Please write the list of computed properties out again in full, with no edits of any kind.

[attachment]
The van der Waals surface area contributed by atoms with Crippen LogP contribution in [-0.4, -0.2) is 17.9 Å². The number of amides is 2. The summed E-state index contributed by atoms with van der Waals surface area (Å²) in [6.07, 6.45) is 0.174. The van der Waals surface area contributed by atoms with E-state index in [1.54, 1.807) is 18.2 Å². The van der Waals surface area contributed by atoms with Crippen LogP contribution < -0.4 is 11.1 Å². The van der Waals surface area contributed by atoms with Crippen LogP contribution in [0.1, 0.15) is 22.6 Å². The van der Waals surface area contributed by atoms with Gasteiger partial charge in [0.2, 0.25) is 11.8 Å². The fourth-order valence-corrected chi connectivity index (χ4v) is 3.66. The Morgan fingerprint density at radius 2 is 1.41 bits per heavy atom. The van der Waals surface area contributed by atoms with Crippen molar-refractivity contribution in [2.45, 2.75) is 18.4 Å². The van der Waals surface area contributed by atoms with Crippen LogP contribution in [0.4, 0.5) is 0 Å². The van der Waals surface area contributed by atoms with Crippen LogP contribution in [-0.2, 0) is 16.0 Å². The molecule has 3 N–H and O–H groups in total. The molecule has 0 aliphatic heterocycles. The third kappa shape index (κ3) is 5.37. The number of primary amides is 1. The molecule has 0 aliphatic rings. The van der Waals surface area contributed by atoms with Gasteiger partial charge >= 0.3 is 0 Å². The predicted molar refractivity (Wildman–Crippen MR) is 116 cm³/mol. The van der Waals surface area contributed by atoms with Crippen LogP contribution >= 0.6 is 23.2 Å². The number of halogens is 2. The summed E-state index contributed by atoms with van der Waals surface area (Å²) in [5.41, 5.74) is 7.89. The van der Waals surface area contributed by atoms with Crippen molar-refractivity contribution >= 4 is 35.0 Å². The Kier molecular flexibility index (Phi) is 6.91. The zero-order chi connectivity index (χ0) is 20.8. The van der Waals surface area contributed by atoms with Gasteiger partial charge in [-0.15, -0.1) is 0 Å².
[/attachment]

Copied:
The van der Waals surface area contributed by atoms with Crippen LogP contribution in [-0.4, -0.2) is 17.9 Å². The number of amides is 2. The summed E-state index contributed by atoms with van der Waals surface area (Å²) in [6.07, 6.45) is 0.174. The van der Waals surface area contributed by atoms with E-state index in [1.54, 1.807) is 18.2 Å². The van der Waals surface area contributed by atoms with Crippen LogP contribution < -0.4 is 11.1 Å². The van der Waals surface area contributed by atoms with Crippen LogP contribution in [0.1, 0.15) is 22.6 Å². The van der Waals surface area contributed by atoms with Gasteiger partial charge in [0.2, 0.25) is 11.8 Å². The fourth-order valence-corrected chi connectivity index (χ4v) is 3.66. The Morgan fingerprint density at radius 2 is 1.41 bits per heavy atom. The van der Waals surface area contributed by atoms with Crippen molar-refractivity contribution in [2.45, 2.75) is 18.4 Å². The van der Waals surface area contributed by atoms with Crippen LogP contribution in [0.4, 0.5) is 0 Å². The van der Waals surface area contributed by atoms with Crippen LogP contribution in [-0.2, 0) is 16.0 Å². The molecule has 3 N–H and O–H groups in total. The molecule has 0 aliphatic heterocycles. The third kappa shape index (κ3) is 5.37. The number of primary amides is 1. The molecule has 0 aliphatic rings. The van der Waals surface area contributed by atoms with Gasteiger partial charge >= 0.3 is 0 Å². The predicted molar refractivity (Wildman–Crippen MR) is 116 cm³/mol. The van der Waals surface area contributed by atoms with Crippen LogP contribution >= 0.6 is 23.2 Å². The number of halogens is 2. The summed E-state index contributed by atoms with van der Waals surface area (Å²) in [5.41, 5.74) is 7.89. The van der Waals surface area contributed by atoms with Crippen molar-refractivity contribution >= 4 is 35.0 Å². The Kier molecular flexibility index (Phi) is 6.91. The zero-order chi connectivity index (χ0) is 20.8. The van der Waals surface area contributed by atoms with Gasteiger partial charge in [-0.15, -0.1) is 0 Å².